Enter SlideModel

A better option is to subscribe to a library of PowerPoint templates designed by professional designers. SlideModel is just such a service, and as these things go quite a stylish one.


As well as complete templated designs for slides and variations on the layout for variety, you also have screen elements and icons, maps, diagrams, graphics and charts, even animated graphic elements and gorgeous dashboards.


Using the library is very easy. Log in to the sytem, browse the library, and download the .pptx file of your choice. The interface is very clean and simple to use.

Then all you have to do is load the templates in PowerPoint (or indeed any other presentation package that reads .pptx format files, of which there are a few open source examples) and then replace the text in the slides with your own.


There’s a lot of assets covering finance and ecology and business-related themes like timelines and tree diagrams and graphs.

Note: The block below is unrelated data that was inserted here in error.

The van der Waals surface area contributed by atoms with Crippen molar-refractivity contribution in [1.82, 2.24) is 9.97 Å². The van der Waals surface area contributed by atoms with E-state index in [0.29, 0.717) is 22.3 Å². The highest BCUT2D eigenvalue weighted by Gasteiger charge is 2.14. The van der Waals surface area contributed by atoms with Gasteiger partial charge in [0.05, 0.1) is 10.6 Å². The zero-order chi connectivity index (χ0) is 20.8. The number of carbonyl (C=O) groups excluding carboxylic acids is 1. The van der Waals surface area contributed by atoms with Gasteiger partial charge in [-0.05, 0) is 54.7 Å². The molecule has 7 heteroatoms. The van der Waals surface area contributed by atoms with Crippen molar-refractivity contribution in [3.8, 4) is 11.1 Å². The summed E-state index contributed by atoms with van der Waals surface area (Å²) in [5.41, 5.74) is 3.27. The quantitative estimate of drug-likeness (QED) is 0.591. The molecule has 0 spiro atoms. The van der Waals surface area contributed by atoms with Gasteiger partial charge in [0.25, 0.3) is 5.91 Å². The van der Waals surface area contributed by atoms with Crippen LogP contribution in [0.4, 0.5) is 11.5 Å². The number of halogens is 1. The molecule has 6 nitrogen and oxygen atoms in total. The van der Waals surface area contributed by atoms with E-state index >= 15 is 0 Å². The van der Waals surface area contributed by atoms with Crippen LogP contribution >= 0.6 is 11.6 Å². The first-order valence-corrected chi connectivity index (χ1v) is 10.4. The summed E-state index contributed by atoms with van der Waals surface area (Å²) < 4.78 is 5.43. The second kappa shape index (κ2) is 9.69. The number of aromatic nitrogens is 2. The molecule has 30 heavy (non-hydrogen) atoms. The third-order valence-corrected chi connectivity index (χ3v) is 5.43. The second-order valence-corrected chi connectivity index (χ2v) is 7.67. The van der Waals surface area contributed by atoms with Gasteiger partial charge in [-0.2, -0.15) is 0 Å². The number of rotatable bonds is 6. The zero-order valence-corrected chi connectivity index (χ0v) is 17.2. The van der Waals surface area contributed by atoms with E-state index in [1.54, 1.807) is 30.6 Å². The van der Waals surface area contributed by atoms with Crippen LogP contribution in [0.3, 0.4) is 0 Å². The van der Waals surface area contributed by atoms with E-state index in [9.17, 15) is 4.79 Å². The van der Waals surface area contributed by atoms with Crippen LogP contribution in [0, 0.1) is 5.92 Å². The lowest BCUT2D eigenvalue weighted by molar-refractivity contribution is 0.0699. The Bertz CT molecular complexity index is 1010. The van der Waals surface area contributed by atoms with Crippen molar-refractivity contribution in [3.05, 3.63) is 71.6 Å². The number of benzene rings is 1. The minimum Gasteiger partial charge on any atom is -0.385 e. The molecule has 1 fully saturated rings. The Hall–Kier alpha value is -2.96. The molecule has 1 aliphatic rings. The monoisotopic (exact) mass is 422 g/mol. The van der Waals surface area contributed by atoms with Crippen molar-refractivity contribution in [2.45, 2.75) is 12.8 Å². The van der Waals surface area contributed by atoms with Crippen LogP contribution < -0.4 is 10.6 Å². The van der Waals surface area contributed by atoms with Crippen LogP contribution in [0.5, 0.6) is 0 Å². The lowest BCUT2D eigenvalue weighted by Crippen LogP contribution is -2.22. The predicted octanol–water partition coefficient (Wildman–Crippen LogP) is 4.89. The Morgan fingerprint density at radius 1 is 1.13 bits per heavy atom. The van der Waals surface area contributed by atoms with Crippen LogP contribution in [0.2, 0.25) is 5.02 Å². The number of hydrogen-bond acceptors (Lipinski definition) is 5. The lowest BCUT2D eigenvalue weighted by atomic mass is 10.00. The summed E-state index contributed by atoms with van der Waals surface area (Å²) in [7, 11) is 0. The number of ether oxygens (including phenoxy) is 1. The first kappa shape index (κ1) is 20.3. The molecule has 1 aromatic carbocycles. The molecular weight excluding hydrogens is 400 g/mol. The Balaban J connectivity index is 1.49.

Just change the text to your own and you have a finished slide. As in that last example, you can even change the icons and colour of the layout to make it your own.


The assets in the templates are very intelligently laid out. For example, if you select the needle in a gauge (like these), it defaults to rotational edit so you can easily change the value the needle is pointing to.


Pricing is very reasonable when compared to custom professional design work. It’s a whisker under $24.90 one-off for five downloads, more than enough to get you started. If you want to subscribe and feel the benefit of the content being added to the pool, you can start off with a subscription of $59.90 per quarter for ten downloads a day or 100 downloads per month.

To put that in perspective, a single custom PowerPoint slide design could cost you anywhere between $60 to $100, so from that angle it’s quite cost effective. For most people those two levels of fee would be more than enough. If, however, you do a LOT of presentations and are a startup training business who can’t afford to hire a full time designer, for example, you can pay a yearly $99 fee and have 200 downloads a month with a maximum of fifty per day. There is also a high-end unlimited plan for high volume users of $199.90 and 10 seat licenses for simultaneous use.